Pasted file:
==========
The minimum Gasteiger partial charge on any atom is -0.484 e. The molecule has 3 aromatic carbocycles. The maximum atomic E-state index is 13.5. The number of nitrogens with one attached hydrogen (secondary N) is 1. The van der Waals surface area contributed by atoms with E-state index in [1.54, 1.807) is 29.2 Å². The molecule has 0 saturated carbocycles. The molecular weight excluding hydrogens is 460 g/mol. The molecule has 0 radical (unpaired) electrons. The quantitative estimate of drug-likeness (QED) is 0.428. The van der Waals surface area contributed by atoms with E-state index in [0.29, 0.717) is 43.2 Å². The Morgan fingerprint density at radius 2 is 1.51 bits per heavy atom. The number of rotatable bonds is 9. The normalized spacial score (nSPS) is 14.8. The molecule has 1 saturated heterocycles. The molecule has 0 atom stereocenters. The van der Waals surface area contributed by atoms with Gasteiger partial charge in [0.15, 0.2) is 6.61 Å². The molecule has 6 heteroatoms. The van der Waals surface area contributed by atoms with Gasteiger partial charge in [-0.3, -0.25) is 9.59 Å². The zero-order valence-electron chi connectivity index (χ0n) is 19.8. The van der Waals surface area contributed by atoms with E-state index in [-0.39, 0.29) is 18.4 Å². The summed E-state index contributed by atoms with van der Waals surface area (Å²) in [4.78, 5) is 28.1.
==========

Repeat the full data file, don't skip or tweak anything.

The minimum Gasteiger partial charge on any atom is -0.484 e. The molecule has 3 aromatic carbocycles. The maximum atomic E-state index is 13.5. The number of nitrogens with one attached hydrogen (secondary N) is 1. The van der Waals surface area contributed by atoms with E-state index in [1.54, 1.807) is 29.2 Å². The molecule has 0 saturated carbocycles. The molecular weight excluding hydrogens is 460 g/mol. The molecule has 0 radical (unpaired) electrons. The quantitative estimate of drug-likeness (QED) is 0.428. The van der Waals surface area contributed by atoms with E-state index in [0.29, 0.717) is 43.2 Å². The Morgan fingerprint density at radius 2 is 1.51 bits per heavy atom. The number of rotatable bonds is 9. The normalized spacial score (nSPS) is 14.8. The molecule has 1 saturated heterocycles. The molecule has 0 atom stereocenters. The van der Waals surface area contributed by atoms with Gasteiger partial charge in [0.15, 0.2) is 6.61 Å². The molecule has 6 heteroatoms. The van der Waals surface area contributed by atoms with Gasteiger partial charge in [-0.3, -0.25) is 9.59 Å². The zero-order valence-electron chi connectivity index (χ0n) is 19.8. The van der Waals surface area contributed by atoms with E-state index in [-0.39, 0.29) is 18.4 Å². The summed E-state index contributed by atoms with van der Waals surface area (Å²) in [4.78, 5) is 28.1.